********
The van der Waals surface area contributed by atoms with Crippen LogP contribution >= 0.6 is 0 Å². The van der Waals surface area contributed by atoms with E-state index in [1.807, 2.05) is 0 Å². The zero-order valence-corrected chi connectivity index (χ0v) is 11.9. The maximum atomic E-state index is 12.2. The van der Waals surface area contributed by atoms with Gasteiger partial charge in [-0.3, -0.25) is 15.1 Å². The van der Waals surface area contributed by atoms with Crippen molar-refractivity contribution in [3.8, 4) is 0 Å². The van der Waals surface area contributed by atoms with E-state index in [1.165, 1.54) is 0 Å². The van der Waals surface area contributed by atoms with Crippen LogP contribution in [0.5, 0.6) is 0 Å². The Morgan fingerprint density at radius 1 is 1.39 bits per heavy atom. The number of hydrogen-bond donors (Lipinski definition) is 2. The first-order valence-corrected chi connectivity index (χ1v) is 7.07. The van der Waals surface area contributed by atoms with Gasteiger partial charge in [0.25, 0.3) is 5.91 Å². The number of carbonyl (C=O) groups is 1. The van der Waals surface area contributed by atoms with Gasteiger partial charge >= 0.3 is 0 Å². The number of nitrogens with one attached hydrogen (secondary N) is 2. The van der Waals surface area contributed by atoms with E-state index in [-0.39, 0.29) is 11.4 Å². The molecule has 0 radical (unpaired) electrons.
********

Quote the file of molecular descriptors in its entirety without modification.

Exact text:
The van der Waals surface area contributed by atoms with Crippen LogP contribution >= 0.6 is 0 Å². The van der Waals surface area contributed by atoms with E-state index in [1.807, 2.05) is 0 Å². The zero-order valence-corrected chi connectivity index (χ0v) is 11.9. The maximum atomic E-state index is 12.2. The van der Waals surface area contributed by atoms with Gasteiger partial charge in [-0.3, -0.25) is 15.1 Å². The van der Waals surface area contributed by atoms with Crippen molar-refractivity contribution in [3.8, 4) is 0 Å². The van der Waals surface area contributed by atoms with E-state index in [1.165, 1.54) is 0 Å². The van der Waals surface area contributed by atoms with Crippen LogP contribution in [0.5, 0.6) is 0 Å². The Morgan fingerprint density at radius 1 is 1.39 bits per heavy atom. The number of hydrogen-bond donors (Lipinski definition) is 2. The first-order valence-corrected chi connectivity index (χ1v) is 7.07. The van der Waals surface area contributed by atoms with Gasteiger partial charge in [0.25, 0.3) is 5.91 Å². The number of carbonyl (C=O) groups is 1. The van der Waals surface area contributed by atoms with Gasteiger partial charge >= 0.3 is 0 Å². The number of nitrogens with one attached hydrogen (secondary N) is 2. The van der Waals surface area contributed by atoms with E-state index in [-0.39, 0.29) is 11.4 Å². The molecule has 0 radical (unpaired) electrons.